"It may have been slightly helpful to the defense," said Peoples-Waters. "But the real question is, did it outweight the emotion that he brought to the stand from Jordan Davis' fater who had to repeatedly say, 'I was devastated. I had to learn my son was killed."
Davis was the defense's sixth witness. After him was Dunn's son, Christopher, whose wedding Dunn was attending just before the shooting. Christopher Dunn said his father was in good spirits.
"He appeared to be a in a good mood," he said.
Dunn's ex-wife, Phyllis Molinaro, also testified, saying he was in a good mood throughout the wedding and reception. Dunn's step-daughter, Lexi Molinaro, who attended the wedding, then testified, saying she only saw him have one drink and was pleasant to everyone.
Under cross-examination, both his son, ex-wife and step-daughter said they did not get a call from Dunn that evening or next morning about the shooting or asking if they could care for their dog -- the reason Dunn's girlfriend testified on Saturday that had to get home to Brevard County the next morning.
Several of Dunn's friends and a co-worker also took the stand, saying he was a nice guy, a pilot and someone they'd never expect to be involved in something like this.
Attorney Randy Reep, who's not affiliated with the case, said he thinks Dunn needs to testify.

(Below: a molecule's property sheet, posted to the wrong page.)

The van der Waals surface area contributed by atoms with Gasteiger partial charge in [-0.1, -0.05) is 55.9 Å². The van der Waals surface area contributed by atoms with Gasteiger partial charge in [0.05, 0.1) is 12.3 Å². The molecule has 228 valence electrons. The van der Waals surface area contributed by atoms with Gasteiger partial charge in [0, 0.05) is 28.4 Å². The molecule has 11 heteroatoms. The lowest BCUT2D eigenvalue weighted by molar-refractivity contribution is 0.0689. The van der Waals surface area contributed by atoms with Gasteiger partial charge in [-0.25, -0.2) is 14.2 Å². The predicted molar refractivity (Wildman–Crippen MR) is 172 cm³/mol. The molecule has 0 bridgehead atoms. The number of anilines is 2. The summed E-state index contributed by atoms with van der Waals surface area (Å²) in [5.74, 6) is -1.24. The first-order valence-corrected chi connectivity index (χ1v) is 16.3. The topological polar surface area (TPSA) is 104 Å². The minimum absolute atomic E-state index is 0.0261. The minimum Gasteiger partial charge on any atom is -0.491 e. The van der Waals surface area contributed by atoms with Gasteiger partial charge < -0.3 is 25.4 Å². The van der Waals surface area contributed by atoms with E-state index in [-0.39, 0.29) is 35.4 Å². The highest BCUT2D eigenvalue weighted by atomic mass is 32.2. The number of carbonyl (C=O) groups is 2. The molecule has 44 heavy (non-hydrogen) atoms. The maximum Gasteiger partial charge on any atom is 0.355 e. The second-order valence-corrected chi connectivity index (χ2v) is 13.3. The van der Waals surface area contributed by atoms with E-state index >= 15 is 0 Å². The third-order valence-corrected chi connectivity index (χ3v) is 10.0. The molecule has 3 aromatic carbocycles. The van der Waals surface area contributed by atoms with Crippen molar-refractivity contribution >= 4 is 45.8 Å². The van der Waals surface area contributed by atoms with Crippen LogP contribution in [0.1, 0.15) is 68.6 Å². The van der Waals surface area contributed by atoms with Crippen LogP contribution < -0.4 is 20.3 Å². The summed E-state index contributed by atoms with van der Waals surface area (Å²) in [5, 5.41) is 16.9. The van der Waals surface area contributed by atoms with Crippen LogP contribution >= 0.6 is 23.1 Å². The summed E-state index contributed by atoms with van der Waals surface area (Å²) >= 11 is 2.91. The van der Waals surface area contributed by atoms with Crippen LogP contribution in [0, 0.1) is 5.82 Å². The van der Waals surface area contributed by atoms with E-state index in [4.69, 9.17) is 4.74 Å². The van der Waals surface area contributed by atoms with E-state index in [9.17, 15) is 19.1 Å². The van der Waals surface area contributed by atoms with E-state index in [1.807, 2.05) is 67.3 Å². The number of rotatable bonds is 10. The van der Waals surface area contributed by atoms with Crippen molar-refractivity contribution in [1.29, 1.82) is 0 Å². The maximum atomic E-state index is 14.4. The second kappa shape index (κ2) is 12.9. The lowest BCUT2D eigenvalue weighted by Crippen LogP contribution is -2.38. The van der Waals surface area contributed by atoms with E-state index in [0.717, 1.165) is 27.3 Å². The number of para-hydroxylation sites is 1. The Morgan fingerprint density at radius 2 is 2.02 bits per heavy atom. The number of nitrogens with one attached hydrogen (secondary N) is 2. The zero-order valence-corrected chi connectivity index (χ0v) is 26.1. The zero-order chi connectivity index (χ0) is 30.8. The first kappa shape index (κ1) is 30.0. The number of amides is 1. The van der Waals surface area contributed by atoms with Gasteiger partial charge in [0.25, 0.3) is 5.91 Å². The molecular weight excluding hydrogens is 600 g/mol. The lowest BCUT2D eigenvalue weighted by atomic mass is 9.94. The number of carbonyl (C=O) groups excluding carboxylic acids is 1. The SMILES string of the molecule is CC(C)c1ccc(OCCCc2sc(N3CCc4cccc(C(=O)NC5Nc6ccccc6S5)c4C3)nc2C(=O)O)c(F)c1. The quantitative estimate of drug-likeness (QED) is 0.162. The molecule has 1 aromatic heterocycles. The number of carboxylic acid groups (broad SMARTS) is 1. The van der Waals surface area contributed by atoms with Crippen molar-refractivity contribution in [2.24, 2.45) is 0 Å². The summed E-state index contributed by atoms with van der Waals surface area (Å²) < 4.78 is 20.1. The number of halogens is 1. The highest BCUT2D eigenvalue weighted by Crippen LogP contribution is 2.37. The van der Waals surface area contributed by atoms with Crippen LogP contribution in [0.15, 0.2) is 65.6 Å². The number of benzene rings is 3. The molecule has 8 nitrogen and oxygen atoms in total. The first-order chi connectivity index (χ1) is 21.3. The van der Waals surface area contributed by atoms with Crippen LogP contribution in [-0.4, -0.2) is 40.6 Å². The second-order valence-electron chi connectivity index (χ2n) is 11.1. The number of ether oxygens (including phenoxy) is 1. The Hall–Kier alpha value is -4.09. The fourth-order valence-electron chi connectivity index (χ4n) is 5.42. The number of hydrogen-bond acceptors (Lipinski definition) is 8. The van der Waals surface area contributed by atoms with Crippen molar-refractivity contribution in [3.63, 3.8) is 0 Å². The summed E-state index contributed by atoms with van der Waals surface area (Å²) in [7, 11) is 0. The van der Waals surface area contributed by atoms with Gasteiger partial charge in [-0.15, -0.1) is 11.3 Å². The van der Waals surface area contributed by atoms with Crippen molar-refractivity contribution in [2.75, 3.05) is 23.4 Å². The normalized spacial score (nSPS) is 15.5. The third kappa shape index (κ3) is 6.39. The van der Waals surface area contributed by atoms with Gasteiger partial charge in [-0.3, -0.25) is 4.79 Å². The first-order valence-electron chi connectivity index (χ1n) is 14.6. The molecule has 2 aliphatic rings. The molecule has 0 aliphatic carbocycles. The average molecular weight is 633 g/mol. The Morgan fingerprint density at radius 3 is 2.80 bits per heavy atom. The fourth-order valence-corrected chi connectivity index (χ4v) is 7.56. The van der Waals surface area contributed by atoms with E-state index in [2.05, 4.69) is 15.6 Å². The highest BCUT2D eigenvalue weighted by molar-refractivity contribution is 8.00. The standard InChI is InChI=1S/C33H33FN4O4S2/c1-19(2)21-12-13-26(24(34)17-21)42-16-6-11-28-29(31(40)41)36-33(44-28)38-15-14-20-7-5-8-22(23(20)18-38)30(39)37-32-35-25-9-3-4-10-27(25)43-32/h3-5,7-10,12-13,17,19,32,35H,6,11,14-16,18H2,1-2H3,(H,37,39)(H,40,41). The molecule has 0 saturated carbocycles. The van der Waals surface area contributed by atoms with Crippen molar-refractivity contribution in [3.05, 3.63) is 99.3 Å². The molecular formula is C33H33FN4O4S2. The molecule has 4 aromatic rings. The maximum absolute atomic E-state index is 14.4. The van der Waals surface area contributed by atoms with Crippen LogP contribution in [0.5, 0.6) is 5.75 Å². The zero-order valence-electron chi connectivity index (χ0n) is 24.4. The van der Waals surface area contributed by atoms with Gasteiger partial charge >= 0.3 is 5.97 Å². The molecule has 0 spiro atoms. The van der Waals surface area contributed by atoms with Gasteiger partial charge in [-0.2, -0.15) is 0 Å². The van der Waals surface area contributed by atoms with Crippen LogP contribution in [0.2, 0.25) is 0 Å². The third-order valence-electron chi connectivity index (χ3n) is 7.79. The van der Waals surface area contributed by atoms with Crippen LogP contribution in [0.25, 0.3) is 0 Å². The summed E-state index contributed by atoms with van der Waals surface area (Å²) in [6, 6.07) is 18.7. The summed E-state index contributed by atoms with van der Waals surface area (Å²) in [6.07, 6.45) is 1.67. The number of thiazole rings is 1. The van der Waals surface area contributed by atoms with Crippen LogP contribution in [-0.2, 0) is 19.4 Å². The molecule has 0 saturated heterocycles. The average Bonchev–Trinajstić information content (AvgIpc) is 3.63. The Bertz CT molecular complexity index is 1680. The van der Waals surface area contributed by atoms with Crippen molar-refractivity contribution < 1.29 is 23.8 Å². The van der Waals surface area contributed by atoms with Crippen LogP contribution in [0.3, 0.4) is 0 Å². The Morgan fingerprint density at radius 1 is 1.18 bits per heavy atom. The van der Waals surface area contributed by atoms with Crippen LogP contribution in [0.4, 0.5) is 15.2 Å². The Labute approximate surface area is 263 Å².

"We really have never heard from Michael Dunn's statements," Reep said. "So for people -- a jury -- to find him justifiable in shooting a 17-year-old man, they're going to have to understand why he did it. And I think he's the only one that can bring it out."
The risk, Reep said, is that Dunn opens himself up to cross examination by the state.
Kenneth Adkins, of Save Our Sons, said this trial allows for more conversation.
"This is an opportunity to open the dialogue between different races and ages of people so that the stereotypical view of each other can be changed. I think that's key," he said.
Some people watching from the courtroom believe the jury already has their minds made up, while others don’t think it’s so cut and dry.
“To me, it’s sort of a toss-up right now,” said Jim Neill, a trial watcher.
Neill believes the defense attorney, Cory Strolla, has given jurors reason to doubt the testimony from the three surviving victims based on conflicting reports about the SUV’s child safety locks being on or off that night.
“I think there is definitely a gray area,” Neill said. “It will be very difficult for the jurors to make a decision on whether or not Jordan Davis actually had a weapon, or was he attempting to get out of the vehicle to attack Mr. Dunn.”
But some believe the graphic autopsy images of where three of the 10 bullets Michael Dunn fired that night wound up is some of the most damaging evidence.
“That was hard because ,you know, that was someone’s child,” said Sandra Ellison, another trial watcher. “It just appears to me from the evidence there’s no other verdict but guilty.”
Some are concerned that Michael Dunn’s demeanor of looking very serious one moment or smiling or laughing the next may affect jurors, but most legal analysts say the jurors shouldn’t really be looking at Dunn’s demeanor. They say jurors should be focused on determining if he had reasonable fear for his safety that night.
Legal analysts believe that Dunn will testify tomorrow in order to prove self-defense, but he still has a constitutional right not to do so.